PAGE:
If you’ve been a vegetarian for a while, you’ve probably
learned what it takes to stay healthy when meat is absent from your diet. Tofu,
eggs, beans: These are all perfectly acceptable protein substitutes under
But what about when you’re pregnant?
We got to wondering, when you’re eating for two, do the same
healthy eating rules apply for vegetarians, or does eating meat become more
important? We decided to chat with the experts to find out.
Is it OK to skip
meat when you’re pregnant?
Turns out it is—as long as you’re healthy about it, but always check with your doctor. “The
same rules apply to vegetarianism that do when a woman isn’t pregnant,” says Dr. Vikas Sachar, a Maternal Fetal Medicine Expert and ob-gyn in Lynwood, Calif. “You
need to eat a protein with every meal, but whether that protein is animal or
plant derived doesn’t really matter.”
The problem comes in when vegetarians stick to a diet of
mostly carbohydrates. “Your brain doesn’t realize you’re full when you eat
carbohydrate-rich food like rice, tortillas and noodles, and there are no real
health benefits to those types of foods,” the doctor added. “Protein makes you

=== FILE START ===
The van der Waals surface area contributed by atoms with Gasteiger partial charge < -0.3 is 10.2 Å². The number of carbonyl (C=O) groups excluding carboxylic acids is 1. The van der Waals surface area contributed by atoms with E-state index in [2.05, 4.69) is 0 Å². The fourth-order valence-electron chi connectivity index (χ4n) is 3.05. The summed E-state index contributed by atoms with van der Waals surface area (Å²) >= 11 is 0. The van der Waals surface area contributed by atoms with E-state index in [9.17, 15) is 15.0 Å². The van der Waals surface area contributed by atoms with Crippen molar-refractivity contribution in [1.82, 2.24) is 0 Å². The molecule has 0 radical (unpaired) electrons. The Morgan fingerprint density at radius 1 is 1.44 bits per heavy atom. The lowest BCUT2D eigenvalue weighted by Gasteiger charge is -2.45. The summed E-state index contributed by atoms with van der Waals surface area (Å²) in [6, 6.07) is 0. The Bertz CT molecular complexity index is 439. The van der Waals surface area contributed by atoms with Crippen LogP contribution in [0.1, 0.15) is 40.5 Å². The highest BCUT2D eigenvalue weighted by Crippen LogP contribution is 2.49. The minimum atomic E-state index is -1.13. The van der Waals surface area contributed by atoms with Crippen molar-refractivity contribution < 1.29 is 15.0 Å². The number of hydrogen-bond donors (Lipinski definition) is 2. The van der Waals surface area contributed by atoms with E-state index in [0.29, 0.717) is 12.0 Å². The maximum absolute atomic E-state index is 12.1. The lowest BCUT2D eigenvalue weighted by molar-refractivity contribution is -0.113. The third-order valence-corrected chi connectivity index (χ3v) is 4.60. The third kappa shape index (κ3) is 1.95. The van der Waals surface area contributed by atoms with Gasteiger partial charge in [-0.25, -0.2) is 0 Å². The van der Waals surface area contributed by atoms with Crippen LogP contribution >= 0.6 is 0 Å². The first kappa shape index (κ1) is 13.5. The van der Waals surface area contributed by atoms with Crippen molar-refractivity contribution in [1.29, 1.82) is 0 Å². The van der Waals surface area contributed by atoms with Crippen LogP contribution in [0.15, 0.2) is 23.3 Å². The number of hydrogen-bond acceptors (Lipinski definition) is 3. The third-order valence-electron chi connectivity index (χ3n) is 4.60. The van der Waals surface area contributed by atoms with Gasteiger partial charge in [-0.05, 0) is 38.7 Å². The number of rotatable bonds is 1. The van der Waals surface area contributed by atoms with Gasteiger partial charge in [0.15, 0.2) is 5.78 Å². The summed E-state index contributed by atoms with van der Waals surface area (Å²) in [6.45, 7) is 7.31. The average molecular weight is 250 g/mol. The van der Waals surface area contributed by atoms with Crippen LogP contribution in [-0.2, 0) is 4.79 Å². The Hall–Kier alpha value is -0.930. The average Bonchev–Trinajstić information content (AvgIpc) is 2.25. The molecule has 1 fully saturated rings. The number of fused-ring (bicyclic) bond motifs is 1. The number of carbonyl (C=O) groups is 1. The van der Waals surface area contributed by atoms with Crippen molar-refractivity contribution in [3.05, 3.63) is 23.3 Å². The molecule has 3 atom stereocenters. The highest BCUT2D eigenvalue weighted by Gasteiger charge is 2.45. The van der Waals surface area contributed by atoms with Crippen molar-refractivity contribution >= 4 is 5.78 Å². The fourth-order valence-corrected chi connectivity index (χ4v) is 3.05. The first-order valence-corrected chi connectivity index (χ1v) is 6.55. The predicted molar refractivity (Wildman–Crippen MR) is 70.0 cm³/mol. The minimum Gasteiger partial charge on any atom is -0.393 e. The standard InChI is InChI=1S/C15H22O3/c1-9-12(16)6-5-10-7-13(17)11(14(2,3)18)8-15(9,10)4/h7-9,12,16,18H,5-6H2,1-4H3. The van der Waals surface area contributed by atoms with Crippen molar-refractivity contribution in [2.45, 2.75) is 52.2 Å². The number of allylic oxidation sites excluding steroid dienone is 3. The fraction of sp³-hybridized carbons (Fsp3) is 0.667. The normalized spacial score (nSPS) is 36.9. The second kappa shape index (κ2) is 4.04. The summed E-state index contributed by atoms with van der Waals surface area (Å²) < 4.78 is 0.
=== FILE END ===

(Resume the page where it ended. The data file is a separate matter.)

feel fuller faster, and it’s healthier for you because it produces enzymes,
hormones and other substances to resist disease and give you energy.”
Are all the same
protein sources OK to eat when you’re pregnant?
The most important thing is to focus on a balanced diet, and
as long as you’re getting a range of nutrients, including things like vitamins,
omega-3 fatty acids and folic acids, most vegetarian diets are fine for
pregnant women as well. “Being a vegetarian doesn’t necessarily mean that you
are not getting the vitamins and minerals both your body and the baby’s body
will need,” says Dr. Roseline Dauphin-Baptiste, an ob-gyn in Glendale, Calif. “As long as you’re
substituting what you’re missing from the meat group with things like beans,
fish, tofu and eggs—which are all fine to eat when you’re pregnant, as well—you
should be OK.”
Will I need to take a
It wouldn’t hurt to take a supplement, as long as you OK it
with your doctor ahead of time, but it might not be completely necessary,
either, says Dauphin-Baptiste. “In general, if you watch what you eat and
make sure you get enough protein, you could be fine without it,” she said.
Sachar agrees. “You just have to be careful which ones
you take,” he said. “There are so many options today, and during pregnancy is
not the best time to go supplement crazy. Things like fish oil, and a prenatal
vitamin with a minimum of iodine are good, as well as something with a low
grade of vitamin D. No matter what you take, though, the most important thing
is to run it by your doctor before starting any supplement routine.”